Celtic tales are filled with accounts of many gods that the people worshipped. Each tribe has its god, who was regarded as all-powerful. They provided for the people and protected them. Some of these gods have some similarities.

An excellent example is Dadga, the god of life and death in Ireland who has a striking resemblance to Esus, the ”master” god of Gaul.

Some of the essential female deities are Morrigan, Badb, and Nemain the three war goddess who appeared as ravens during battles.

Brigit, the goddess of learning, and healing was also important as well as Epona, the horse goddess, believed to be the goddess of water, fertility, and death.



The supernatural beings, with magic and magicians, are playing a significant role.

  • Magic Cauldron: A large magical kettle which supplied vast quantities of food. It was never empty. It also brought slain warriors that were killed in battle back to life.
  • Voyages to mysterious lands.
  • Larger than life heroes: They experienced all kinds of adventures, and often had to undertake difficult tasks before marrying their loved ones.
  • Love and romance
  • Mischief: The gods played tricks on the one another and humans.
  • Animals changed shapes at will
  • Life after death: Humans enter the underworld after death. In this mysterious place, there was no work and no end, and the gods and the spirits live happily ever.



Celtic mythology has many similarities between Christian stories in the bible and ancient Celtic tales.  In Irish mythology, the characters include kings and queens, male and female deities, druids and other figures such as animals and warriors.

Recently, there has been a revival of Celtic beliefs. Indeed, some movies, video games, and storybooks have been inspired by Celtic mythology.



Here is some symbolism that has their origin in the Celtic oral tradition:

  • Boars for courage and strength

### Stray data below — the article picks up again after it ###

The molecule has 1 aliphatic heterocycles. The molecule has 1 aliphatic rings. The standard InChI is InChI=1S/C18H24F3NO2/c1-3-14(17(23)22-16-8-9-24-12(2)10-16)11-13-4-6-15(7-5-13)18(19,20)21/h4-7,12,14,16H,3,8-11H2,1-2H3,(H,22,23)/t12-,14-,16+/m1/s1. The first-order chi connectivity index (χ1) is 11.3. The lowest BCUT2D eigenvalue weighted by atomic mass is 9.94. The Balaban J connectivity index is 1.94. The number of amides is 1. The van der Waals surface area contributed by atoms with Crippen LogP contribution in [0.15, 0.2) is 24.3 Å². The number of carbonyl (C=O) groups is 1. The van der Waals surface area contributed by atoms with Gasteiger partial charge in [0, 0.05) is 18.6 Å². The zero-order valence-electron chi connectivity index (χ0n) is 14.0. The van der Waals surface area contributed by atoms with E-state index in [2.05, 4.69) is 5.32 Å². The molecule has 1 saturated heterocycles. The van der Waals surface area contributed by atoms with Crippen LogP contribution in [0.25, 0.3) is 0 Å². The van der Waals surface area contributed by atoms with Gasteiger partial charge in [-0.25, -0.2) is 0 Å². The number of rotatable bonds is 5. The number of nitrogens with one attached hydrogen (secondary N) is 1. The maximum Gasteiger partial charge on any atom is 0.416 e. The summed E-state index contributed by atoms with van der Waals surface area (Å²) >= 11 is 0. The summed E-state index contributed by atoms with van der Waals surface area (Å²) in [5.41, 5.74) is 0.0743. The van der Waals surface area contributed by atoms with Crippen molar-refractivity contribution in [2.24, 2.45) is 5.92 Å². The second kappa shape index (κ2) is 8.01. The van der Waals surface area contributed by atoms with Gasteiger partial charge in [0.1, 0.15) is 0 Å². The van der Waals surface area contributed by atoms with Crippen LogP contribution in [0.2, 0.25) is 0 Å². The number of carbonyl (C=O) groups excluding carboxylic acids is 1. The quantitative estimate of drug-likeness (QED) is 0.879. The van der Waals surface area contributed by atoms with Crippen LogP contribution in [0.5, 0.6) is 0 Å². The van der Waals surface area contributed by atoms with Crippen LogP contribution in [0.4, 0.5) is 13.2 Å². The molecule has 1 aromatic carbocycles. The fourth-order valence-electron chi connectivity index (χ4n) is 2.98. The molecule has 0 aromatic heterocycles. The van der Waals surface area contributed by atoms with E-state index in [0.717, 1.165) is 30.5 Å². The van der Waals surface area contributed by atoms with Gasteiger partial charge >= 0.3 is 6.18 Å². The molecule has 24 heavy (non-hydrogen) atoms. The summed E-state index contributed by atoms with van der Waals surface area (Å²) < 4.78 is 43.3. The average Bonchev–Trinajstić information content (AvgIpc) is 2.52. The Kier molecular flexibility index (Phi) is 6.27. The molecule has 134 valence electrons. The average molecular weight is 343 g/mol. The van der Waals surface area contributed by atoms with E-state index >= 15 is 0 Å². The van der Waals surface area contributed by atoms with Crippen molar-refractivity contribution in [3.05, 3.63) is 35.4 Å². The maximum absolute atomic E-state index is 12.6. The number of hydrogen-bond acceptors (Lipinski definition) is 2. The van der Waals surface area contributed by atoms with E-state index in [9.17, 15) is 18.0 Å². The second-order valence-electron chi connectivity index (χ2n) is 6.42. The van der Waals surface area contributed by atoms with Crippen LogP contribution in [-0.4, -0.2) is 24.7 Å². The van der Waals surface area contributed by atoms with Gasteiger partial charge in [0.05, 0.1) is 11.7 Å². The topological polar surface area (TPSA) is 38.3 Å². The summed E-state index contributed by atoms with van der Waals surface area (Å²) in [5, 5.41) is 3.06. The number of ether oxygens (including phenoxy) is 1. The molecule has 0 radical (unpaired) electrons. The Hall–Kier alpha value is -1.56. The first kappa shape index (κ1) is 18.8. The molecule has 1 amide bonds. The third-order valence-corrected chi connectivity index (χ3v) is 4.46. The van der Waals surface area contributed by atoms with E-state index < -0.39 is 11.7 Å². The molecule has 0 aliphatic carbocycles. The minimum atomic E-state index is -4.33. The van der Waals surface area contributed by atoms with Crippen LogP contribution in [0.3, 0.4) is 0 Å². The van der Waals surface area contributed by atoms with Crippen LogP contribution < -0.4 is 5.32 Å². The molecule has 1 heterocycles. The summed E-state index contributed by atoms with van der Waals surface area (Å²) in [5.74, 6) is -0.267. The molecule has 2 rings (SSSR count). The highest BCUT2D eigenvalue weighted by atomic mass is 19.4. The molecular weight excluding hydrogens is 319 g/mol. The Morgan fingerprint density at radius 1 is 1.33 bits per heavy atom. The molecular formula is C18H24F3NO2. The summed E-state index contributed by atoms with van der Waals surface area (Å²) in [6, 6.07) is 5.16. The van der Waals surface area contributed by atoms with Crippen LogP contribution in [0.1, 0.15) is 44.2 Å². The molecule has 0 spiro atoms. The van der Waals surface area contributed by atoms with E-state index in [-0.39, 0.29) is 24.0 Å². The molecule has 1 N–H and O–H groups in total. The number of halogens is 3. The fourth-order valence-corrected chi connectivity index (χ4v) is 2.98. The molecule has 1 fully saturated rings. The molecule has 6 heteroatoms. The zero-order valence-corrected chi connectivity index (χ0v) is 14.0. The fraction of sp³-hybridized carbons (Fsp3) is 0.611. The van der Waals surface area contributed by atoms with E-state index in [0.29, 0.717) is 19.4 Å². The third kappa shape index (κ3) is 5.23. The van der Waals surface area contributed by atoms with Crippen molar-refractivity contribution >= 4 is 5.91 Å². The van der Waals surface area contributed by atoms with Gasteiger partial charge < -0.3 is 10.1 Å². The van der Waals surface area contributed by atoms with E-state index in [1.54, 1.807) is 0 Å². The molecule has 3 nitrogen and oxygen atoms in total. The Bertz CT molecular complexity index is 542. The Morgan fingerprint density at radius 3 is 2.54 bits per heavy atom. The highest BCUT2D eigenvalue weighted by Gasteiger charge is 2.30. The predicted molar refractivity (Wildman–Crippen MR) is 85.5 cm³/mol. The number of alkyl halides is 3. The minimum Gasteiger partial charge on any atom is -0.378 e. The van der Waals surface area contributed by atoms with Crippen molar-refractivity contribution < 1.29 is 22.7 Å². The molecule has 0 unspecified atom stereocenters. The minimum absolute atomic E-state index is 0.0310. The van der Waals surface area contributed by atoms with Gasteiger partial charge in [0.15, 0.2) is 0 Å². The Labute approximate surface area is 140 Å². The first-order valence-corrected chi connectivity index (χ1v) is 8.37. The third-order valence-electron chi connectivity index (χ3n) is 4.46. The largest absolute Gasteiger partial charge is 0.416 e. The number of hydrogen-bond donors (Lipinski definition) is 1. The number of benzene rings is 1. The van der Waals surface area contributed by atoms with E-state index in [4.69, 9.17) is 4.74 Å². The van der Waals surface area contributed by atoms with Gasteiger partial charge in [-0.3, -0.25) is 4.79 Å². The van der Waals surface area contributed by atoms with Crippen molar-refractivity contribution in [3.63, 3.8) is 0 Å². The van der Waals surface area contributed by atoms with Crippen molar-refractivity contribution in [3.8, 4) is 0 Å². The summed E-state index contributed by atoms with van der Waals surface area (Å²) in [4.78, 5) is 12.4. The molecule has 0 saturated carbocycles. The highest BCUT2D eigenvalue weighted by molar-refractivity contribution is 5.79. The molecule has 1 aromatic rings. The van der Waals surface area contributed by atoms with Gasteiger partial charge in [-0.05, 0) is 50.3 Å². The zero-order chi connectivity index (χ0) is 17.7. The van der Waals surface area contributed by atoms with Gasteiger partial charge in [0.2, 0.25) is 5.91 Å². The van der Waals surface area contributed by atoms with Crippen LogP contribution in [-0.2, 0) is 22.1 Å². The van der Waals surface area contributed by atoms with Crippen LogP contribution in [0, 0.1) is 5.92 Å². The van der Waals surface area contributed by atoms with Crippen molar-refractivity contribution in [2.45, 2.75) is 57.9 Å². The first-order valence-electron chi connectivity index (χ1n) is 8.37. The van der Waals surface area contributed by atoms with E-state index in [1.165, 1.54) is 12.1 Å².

• Fish for knowledge
  • Birds for prophetic knowledge
  • Horses, pigs, and cattle for fertility
  • Serpents and dragons for trouble


 Mythology of the Irish and Welsh

The early Irish myths are a blend of history and mythology, with tales of different groups of humans and deities who settled in Ireland. These legends are filled with excitement and magic and accounts of battles between the forces of light and darkness go into battle.

The stories describe a time when gods lived as humans among men on earth, using their power to bring fertility to the land and create civilization in Ireland..

Welsh legends, on the other hand, is a collection of 11 tales found in the Mabinogion. Like the Irish myths, the characters in the Welsh legends are half-gods and half-human. Most of the stories deal with accounts of the heroic acts of Britain’s King Arthur and his Knights (Arthurian legends).



Most Celtic tales do not have happy endings. They can be described as bittersweet, regarding happiness as a brief experience. They remind humans that death is inevitable.

The legends also depict inspiring human qualities like faithfulness, soul love, and courage. Besides, they are set in a magical world where anything is possible. Most importantly, Celtic mythology is built on faith in eternal life.

The heroes and heroines might die physically, but their souls will live forever in the undying lands. Indeed, death is regarded as a transition to the ‘rebirth’ state, in which the person becomes immortal.